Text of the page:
Last updated Last updated February 7, 2024
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What are data brokers? The secret economy of your personal information

What Are Data Brokers and How Come They Sell Your Info 1
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Data broker companies represent a massive, yet often unknown, industry in the underbelly of the digital ecosystem. Their data collection and selling tactics not only raise privacy concerns, but can also spread erroneous information about you and even make you vulnerable to criminal activity. Here’s everything you need to know about how data brokers operate and what you can do to protect yourself.

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What is a data broker?

A good data broker definition is “a company that collects personal information via various sources, then analyzes, organizes, and sells or licenses that information to anyone willing to pay for it.”

Data brokers play a significant role in the digital ecosystem, where information is the most valuable commodity. There are over 5,000 data brokers worldwide, and the global data broker industry is expected to eclipse $365 billion by 2029 (Maximize Market Research).

Data brokers collect information and sell consumer data to marketers, insurance companies, and banks. The information data brokers sell can be used to predict user behavior, serve targeted advertising, mitigate risk, and detect fraud.

Scammers and abusers can also get personal information from data brokers to commit crimes such as identity theft. Anyone can be targeted – even ordinary people with average income – but some groups are particularly vulnerable, including the senior population, minority groups, activists, and public figures.

What’s more, data brokers sell information to law enforcement and other government agencies, which can use location and other data for surveillance – effectively bypassing the need for a warrant. Per a TechCrunch article, the Supreme Court has upheld that law enforcement agencies cannot acquire your personal data or compel companies to turn it over without a warrant, but there are no laws that prevent law enforcement agencies from simply buying your information.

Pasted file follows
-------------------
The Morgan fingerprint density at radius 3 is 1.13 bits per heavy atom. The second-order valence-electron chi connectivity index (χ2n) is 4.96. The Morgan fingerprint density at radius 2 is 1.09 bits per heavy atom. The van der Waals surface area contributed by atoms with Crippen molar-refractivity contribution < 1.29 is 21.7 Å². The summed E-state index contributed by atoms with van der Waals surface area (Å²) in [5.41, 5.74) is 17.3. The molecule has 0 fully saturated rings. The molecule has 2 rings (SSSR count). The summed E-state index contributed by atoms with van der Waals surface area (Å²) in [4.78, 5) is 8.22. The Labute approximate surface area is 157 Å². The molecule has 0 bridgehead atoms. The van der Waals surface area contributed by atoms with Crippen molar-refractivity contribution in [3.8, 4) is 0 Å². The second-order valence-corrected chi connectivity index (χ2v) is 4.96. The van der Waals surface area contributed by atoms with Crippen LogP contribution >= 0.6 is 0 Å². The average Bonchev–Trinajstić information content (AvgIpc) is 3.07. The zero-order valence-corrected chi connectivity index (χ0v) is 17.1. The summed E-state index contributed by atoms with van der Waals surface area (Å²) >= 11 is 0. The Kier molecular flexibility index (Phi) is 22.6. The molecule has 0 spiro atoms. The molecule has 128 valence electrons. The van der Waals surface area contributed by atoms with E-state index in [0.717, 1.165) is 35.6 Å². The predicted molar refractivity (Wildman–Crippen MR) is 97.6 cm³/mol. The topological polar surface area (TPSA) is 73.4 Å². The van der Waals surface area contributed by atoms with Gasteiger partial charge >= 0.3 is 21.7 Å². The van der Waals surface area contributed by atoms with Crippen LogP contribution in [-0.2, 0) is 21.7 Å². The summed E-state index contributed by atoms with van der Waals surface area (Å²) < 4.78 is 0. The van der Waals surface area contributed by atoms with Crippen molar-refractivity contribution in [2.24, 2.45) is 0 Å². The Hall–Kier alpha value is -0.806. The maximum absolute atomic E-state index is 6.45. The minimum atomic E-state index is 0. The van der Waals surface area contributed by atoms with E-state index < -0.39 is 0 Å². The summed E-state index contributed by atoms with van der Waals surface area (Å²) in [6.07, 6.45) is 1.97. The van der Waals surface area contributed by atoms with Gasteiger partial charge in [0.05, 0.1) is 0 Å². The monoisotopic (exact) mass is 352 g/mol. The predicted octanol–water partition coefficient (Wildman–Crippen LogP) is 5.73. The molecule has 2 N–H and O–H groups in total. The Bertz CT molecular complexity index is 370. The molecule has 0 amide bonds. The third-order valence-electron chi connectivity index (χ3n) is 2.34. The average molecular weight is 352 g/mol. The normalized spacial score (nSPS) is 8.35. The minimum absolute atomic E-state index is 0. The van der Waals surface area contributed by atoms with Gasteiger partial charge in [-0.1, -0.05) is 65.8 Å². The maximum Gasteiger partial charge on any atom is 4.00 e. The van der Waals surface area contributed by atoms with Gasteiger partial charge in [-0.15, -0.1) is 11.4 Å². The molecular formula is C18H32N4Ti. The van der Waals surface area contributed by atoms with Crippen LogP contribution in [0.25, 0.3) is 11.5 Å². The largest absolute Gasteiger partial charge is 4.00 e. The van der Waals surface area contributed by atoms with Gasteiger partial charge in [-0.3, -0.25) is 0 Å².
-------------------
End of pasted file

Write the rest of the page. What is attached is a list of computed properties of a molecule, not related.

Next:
In addition, a Duke University study found that data brokers can even sell personal data about U.S. military members to foreign countries. In response, U.S. Senate Intelligence Committee member Senator Ron Wyden told MIT Technology Review that the data broker industry “poses a serious threat to U.S. national security.”

How do data brokers get your personal information?

Data brokers collect information by employing various strategies, including culling consumer data from public and private sources such as:

  • Public records: Birth certificates, marriage licenses, employment history, divorce records, bankruptcy records, court records, census data, voter registrations, motor vehicle records, and other public records are easy sources of sensitive data
  • Online activity: Browser cookies, social media accounts, online games, mobile app activity, online quizzes and forms, sweepstakes entries, smart home devices, and even web scraping tools lend insights into your interests, online behaviors, health conditions, and demographics. You might also unknowingly grant consent for online services and mobile apps to collect and sell information in the fine print of their terms and conditions
  • Shopping behavior: Data brokers buy information from credit card companies, retailers, loyalty programs, and other sources to identify your purchase history, including what you buy, when you buy it, and how you pay for it. In other words, they pay private companies for your information and use it to create consumer reports
  • Other data brokers: Data brokers even buy information from one another to augment their own records